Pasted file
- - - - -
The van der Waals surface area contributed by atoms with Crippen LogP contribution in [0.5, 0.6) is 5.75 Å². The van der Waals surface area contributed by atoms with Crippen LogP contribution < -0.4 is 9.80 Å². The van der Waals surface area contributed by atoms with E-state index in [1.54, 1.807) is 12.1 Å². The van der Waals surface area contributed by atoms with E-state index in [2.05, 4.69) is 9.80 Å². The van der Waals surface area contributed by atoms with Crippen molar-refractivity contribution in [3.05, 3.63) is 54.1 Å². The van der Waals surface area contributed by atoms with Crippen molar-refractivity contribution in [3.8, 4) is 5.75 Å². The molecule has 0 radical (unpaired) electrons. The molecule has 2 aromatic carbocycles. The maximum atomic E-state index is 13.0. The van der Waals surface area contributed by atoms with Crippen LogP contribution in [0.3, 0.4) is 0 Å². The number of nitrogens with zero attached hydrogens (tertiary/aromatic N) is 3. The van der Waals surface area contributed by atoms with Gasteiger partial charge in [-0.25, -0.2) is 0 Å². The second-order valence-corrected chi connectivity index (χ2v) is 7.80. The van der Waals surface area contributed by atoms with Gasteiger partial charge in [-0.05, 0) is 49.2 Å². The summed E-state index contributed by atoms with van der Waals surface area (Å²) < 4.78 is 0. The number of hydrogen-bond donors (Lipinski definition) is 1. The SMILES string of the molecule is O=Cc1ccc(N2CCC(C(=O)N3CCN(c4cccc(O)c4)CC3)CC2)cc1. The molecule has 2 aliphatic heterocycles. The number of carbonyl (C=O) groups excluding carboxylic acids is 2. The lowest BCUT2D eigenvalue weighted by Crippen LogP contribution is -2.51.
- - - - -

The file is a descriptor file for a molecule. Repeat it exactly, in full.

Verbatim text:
The van der Waals surface area contributed by atoms with Crippen LogP contribution in [0.5, 0.6) is 5.75 Å². The van der Waals surface area contributed by atoms with Crippen LogP contribution < -0.4 is 9.80 Å². The van der Waals surface area contributed by atoms with E-state index in [1.54, 1.807) is 12.1 Å². The van der Waals surface area contributed by atoms with E-state index in [2.05, 4.69) is 9.80 Å². The van der Waals surface area contributed by atoms with Crippen molar-refractivity contribution in [3.05, 3.63) is 54.1 Å². The van der Waals surface area contributed by atoms with Crippen molar-refractivity contribution in [3.8, 4) is 5.75 Å². The molecule has 0 radical (unpaired) electrons. The molecule has 2 aromatic carbocycles. The maximum atomic E-state index is 13.0. The van der Waals surface area contributed by atoms with Crippen LogP contribution in [0.3, 0.4) is 0 Å². The number of nitrogens with zero attached hydrogens (tertiary/aromatic N) is 3. The van der Waals surface area contributed by atoms with Gasteiger partial charge in [-0.25, -0.2) is 0 Å². The second-order valence-corrected chi connectivity index (χ2v) is 7.80. The van der Waals surface area contributed by atoms with Gasteiger partial charge in [-0.05, 0) is 49.2 Å². The summed E-state index contributed by atoms with van der Waals surface area (Å²) < 4.78 is 0. The number of hydrogen-bond donors (Lipinski definition) is 1. The SMILES string of the molecule is O=Cc1ccc(N2CCC(C(=O)N3CCN(c4cccc(O)c4)CC3)CC2)cc1. The molecule has 2 aliphatic heterocycles. The number of carbonyl (C=O) groups excluding carboxylic acids is 2. The lowest BCUT2D eigenvalue weighted by Crippen LogP contribution is -2.51.